Jamie Lee Curtis details her challenging journey with recovery as she marks 20 years of sobriety

She was born into a famous family, but paved her own way into the entertainment industry and boasts a stellar resume.

And despite years in the spotlight, Jamie Lee Curtis took a deep dive into her life after a secret battle with drugs and alcohol.

The 60-year-old actress told Variety that she considers herself a ‘junkie’ even more than 20 years after initially seeking help to combat her addiction with pain pills. 

Standing strong: Jamie Lee Curtis took a deep dive into her life after a secret battle with drugs and alcohol; seen in September

Standing strong: Jamie Lee Curtis took a deep dive into her life after a secret battle with drugs and alcohol; seen in September

‘I call myself a junkie,’ she said. ‘I refer to myself as a junkie simply so I demystify it. I call myself a dope-fiend because I’m a dope-fiend.’ 

While Jamie was on a steady trajectory to become a world famous star with classic roles in Halloween, A Fish Called Wanda and True Lies, all was not as it seemed behind the scenes. 

‘I was in a good stable marriage, writing books for children that were bestsellers, I was getting more and more work, and more and more fame and attention and adulation … I got more as my addiction got worse, not less,’ she said. ‘My bottom made that denial much more pervasive because it was all working.’

One night after dinner, she caught herself taking a handful of Vicodin like they were vitamins followed by a swig of wine and knew she had to make a change.

‘I called a friend of mine who was in recovery, an old colleague of mine, and I was terrified about being a public figure and walking into recovery centers and being around recovery,’ she said. ‘I was terrified of it. 

‘I said to my friend, who was a long time into recovery, “Is there any way somebody famous can meet me and go with me into a recovery room?” And a woman called me. And I met her, somebody I had never met, and she walked in with me and I’ve been sober since that day.’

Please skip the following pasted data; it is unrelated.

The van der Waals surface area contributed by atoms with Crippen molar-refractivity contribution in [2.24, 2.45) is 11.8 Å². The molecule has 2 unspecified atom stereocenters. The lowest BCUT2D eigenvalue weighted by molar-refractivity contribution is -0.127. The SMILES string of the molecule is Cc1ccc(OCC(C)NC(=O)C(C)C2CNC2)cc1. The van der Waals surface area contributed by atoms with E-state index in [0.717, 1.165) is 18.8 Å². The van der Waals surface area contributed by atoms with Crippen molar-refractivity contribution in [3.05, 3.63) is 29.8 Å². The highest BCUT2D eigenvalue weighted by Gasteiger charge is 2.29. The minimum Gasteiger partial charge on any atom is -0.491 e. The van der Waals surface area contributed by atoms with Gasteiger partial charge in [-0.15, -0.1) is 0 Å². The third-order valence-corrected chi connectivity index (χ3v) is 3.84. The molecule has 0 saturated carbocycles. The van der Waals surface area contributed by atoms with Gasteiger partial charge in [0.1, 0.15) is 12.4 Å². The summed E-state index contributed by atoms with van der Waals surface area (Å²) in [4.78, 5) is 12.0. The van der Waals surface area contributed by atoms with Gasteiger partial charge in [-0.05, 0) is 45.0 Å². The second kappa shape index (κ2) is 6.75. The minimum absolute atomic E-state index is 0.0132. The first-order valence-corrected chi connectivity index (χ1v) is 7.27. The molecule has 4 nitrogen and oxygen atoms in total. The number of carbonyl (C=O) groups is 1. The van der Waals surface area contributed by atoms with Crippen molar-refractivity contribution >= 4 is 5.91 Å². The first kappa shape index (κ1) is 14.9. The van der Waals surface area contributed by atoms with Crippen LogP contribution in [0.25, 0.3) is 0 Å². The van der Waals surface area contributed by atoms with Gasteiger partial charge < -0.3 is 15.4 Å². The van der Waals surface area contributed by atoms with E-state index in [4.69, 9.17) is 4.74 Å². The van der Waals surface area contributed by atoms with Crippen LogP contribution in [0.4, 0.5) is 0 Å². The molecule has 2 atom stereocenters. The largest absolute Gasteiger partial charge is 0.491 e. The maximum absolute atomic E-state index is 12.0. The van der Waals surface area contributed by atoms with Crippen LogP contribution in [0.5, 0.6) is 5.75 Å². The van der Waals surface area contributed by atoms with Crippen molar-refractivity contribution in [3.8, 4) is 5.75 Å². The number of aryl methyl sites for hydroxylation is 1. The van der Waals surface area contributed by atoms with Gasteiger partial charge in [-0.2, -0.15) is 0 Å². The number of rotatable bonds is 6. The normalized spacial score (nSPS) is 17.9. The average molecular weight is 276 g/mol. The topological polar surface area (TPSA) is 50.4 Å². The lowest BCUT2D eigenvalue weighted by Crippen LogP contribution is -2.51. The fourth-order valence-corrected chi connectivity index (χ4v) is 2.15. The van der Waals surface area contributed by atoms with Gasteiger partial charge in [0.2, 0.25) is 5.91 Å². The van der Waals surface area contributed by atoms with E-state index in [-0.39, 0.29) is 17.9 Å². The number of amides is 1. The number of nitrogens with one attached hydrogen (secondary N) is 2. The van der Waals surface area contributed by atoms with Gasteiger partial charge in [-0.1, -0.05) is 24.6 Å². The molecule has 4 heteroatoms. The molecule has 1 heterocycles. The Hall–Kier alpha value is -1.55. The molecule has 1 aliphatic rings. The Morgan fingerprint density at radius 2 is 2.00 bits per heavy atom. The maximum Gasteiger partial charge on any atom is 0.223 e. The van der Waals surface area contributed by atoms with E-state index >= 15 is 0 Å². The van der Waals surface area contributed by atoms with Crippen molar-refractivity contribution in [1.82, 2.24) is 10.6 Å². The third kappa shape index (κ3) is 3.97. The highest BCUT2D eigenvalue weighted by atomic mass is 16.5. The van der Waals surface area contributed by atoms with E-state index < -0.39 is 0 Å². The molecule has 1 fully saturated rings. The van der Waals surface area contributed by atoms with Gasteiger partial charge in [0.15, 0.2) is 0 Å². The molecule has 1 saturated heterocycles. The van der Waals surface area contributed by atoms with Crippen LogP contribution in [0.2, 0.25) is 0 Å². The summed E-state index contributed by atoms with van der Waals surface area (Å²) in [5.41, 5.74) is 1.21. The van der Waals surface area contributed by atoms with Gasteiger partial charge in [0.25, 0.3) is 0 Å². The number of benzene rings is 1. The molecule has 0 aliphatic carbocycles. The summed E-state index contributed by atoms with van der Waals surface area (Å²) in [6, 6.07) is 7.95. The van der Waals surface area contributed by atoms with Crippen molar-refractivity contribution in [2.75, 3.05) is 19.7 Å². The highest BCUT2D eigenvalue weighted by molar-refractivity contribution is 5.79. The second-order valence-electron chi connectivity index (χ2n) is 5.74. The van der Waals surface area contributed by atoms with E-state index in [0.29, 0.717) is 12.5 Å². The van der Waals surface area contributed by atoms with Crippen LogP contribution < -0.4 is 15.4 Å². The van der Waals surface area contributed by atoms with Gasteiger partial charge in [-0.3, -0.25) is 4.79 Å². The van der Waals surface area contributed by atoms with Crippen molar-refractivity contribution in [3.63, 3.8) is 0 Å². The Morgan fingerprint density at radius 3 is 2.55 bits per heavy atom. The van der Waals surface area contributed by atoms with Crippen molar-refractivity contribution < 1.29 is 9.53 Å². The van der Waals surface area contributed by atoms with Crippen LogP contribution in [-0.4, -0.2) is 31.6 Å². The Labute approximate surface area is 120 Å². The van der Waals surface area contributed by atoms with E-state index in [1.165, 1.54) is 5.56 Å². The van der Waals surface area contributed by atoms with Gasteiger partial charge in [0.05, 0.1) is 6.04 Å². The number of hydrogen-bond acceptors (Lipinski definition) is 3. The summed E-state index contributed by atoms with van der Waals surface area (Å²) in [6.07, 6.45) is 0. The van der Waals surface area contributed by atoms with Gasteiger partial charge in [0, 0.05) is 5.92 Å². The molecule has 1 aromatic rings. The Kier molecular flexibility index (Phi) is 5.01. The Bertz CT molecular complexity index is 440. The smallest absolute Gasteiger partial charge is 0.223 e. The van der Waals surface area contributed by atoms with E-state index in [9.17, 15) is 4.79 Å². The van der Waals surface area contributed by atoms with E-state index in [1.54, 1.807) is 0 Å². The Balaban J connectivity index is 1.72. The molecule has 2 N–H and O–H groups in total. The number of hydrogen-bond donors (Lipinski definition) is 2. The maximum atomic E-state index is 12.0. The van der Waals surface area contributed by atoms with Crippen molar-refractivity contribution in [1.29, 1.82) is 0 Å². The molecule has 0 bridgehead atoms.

'I called a friend of mine who was in recovery, an old colleague of mine, and I was terrified about being a public figure and walking into recovery centers and being around recovery,' she said. 'I was terrified of it'

‘I called a friend of mine who was in recovery, an old colleague of mine, and I was terrified about being a public figure and walking into recovery centers and being around recovery,’ she said. ‘I was terrified of it’

While sobriety has its challenges, she’s committed to maintaining her sober lifestyle at any cost. 

‘I bring sobriety with me,’ she said. ‘I have attended recovery meetings all over this world. I was probably about nine months sober when I made Freaky Friday.

‘I put a big sign up by the catering truck, and it said, “Recovery meeting in Jamie’s trailer every day.” I left the door open and didn’t know if anybody would show up. We ended up calling it the Mobile Home Recovery Meeting. 

She admitted that her trailer talks were probably ‘my favorite grouping of sobriety that’ she’s ever been a part of.

‘I’ve participated in groups all over the world, but there was something about the cross-section of ages and genders and jobs and races, and it was profound,’ she said.  

Jamie understands how important it is to remain committed to a program in her on-going battle with recovery. 

‘There’s great power that comes from self-declaration: This is who I am, this is what I do, and I am going to try to stop,’ she said. ‘For me to say that the reason my life is so much better is because I am sober is me controlling it. I gave up that information, specifically as a public figure, to acknowledge the reality of my life.’



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